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Revolutionary Road [Paperback]

Richard Yates
4.5 out of 5 stars  See all reviews (54 customer reviews)
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Book Description

April 25 2000 Vintage Contemporaries
"A deft, ironic, beautiful novel that deserves to be a classic." —William Styron

From the moment of its publication in 1961, Revolutionary Road was hailed as a masterpiece of realistic fiction and as the most evocative portrayal of the opulent desolation of the American suburbs. It's the story of Frank and April Wheeler, a bright, beautiful, and talented couple who have lived on the assumption that greatness is only just around the corner. With heartbreaking compassion and remorseless clarity, Richard Yates shows how Frank and April mortgage their spiritual birthright, betraying not only each other, but their best selves.

In his introduction to this edition, novelist Richard Ford pays homage to the lasting influence and enduring power of Revolutionary Road.

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The rediscovery and rejuvenation of Richard Yates's 1961 novel Revolutionary Road is due in large part to its continuing emotional and moral resonance for an early 21st-century readership. April and Frank Wheeler are a young, ostensibly thriving couple living with their two children in a prosperous Connecticut suburb in the mid-1950s. However, like the characters in John Updike's similarly themed Couples, the self-assured exterior masks a creeping frustration at their inability to feel fulfilled in their relationships or careers. Frank is mired in a well-paying but boring office job and April is a housewife still mourning the demise of her hoped-for acting career. Determined to identify themselves as superior to the mediocre sprawl of suburbanites who surround them, they decide to move to France where they will be better able to develop their true artistic sensibilities, free of the consumerist demands of capitalist America. As their relationship deteriorates into an endless cycle of squabbling, jealousy and recriminations, their trip and their dreams of self-fulfillment are thrown into jeopardy.

Yates's incisive, moving, and often very funny prose weaves a tale that is at once a fascinating period piece and a prescient anticipation of the way we live now. Many of the cultural motifs seem quaintly dated--the early-evening cocktails, Frank's illicit lunch breaks with his secretary, the way Frank isn't averse to knocking April around when she speaks out of turn--and yet the quiet desperation at thwarted dreams reverberates as much now as it did years ago. Like F. Scott Fitzgerald's The Great Gatsby, this novel conveys, with brilliant erudition, the exacting cost of chasing the American dream. --Jane Morris,

From Library Journal

"So much nonsense has been written on suburban life and mores that it comes as a considerable shock to read a book by someone who seems to have his own ideas on the subject and who pursues them relentlessly to the bitter end," said LJ's reviewer (LJ 2/1/61) of this novel of unhappy life in the burbs. It is reminiscent of the popular film American Beauty in its depiction of white-collar life as fraught with discontent. Others have picked up on this theme since, but Yates remains a solid read.
Copyright 2000 Reed Business Information, Inc.

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THE FINAL DYING SOUNDS of their dress rehearsal left the Laurel Players with nothing to do but stand there, silent and helpless, blinking out over the footlights of an empty auditorium. Read the first page
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Customer Reviews

Most helpful customer reviews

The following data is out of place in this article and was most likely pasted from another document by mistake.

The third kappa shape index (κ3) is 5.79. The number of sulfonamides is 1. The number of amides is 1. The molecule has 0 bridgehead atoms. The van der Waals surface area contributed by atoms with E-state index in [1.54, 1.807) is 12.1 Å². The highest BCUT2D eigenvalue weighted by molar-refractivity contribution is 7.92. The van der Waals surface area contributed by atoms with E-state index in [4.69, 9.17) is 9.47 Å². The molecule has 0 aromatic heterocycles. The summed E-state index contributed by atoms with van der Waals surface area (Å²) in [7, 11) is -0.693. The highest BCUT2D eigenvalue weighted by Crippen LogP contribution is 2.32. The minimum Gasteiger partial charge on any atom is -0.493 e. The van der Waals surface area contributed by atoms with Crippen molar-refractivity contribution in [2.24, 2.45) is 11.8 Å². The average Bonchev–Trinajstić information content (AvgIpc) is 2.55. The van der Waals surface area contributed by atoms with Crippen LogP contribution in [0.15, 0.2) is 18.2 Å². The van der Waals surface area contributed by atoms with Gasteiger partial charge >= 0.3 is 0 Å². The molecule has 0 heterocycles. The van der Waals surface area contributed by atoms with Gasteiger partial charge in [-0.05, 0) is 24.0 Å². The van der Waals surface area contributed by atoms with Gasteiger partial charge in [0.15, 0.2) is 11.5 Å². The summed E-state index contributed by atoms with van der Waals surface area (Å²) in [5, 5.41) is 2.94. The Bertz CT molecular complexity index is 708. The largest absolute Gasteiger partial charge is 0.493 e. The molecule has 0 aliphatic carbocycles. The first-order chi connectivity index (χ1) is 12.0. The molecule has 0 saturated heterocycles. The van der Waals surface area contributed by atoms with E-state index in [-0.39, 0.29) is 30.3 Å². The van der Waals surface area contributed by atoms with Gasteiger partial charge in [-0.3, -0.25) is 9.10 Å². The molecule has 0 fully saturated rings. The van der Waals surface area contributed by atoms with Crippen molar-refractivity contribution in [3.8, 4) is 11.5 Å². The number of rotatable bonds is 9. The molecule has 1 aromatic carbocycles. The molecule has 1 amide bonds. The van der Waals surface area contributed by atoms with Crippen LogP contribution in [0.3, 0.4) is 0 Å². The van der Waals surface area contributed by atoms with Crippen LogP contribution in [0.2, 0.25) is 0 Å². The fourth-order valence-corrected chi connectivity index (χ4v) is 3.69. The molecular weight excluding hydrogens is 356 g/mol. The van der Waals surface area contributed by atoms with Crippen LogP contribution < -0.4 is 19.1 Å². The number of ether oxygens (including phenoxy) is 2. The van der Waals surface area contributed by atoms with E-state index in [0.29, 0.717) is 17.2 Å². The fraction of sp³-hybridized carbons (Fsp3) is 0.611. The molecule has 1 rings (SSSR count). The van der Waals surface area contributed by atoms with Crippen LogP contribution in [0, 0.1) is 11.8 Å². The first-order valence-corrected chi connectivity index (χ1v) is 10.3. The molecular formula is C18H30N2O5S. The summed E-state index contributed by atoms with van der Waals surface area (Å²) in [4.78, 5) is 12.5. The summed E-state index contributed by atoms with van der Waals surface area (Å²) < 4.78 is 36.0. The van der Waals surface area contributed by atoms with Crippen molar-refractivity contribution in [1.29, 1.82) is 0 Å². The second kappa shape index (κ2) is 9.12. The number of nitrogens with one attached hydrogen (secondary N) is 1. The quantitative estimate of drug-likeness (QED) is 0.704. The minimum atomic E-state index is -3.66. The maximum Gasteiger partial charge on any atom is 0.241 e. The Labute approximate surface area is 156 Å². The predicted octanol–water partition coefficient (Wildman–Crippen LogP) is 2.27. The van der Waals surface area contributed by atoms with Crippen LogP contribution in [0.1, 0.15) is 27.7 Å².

28 of 30 people found the following review helpful
5.0 out of 5 stars hard lessons Oct. 28 2003
Reading the praise for this book actually made me less inclined to read it. Another unmasking of the banality of the suburbs and the bland conformity of the 50s didn't strike me as particularly appealing or necessary. Both of those things have been unmasked so often that I wonder why anyone bothers with either; there's nothing left to expose.
The choice of target is also a little unfair: first, hypocrisy and small-mindedness are not localized in the suburbs to the extent that authors and filmmakers seem to think. If a writer deliberately populates his story with caricatured materialistic bourgeois, then he shouldn't expect it to be a legitimate criticism of the age. In any case, if an audience can separate themselves too easily from the people being described, the book has no sting - like American Beauty had no sting. A real work of art should hurt a little.
But Revolutionary Road was not what I expected from the reviews. Yates knows all of the pitfalls of the standard send-up of the middle class: the main characters in his story are not the usual suburban types, but people who consider themselves better than the dull people in their neighborhood; they mock the people that we, as readers, are so used to mocking, and become our surrogates.
The real theme of this book is much deeper, and it transcends the era and even the plot of the book: what do people do when they are intelligent and spirited enough not to be satisfied with the conformity and blandness of their surroundings, but lack the drive to ever escape mediocrity, because they are, fundamentally, much more a part of their environment than they imagine?
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7 of 8 people found the following review helpful
5.0 out of 5 stars A very modern book written in 1961 July 19 2004
April and Frank Wheeler are around thirty and live in a suburb in Connecticut. They have a nice house, Frank has a job that is not too demanding and they have two small kids, so in essence all a couple can wish. Except, that they are not happy at all: April has not become the actress she wanted to be, they consider their neighbours and friends to be narrow-minded and they have fights over small matters that become so big that it is practically impossible to cope with it. In a last attempt to escape April decides that the family will move to Europe: she will work and Frank will finally have time to develop his talents. Frank does not exactly want to go, but he does not know how to tell his wife. And so the family heads for disaster without anybody noticing or knowing what to do about it.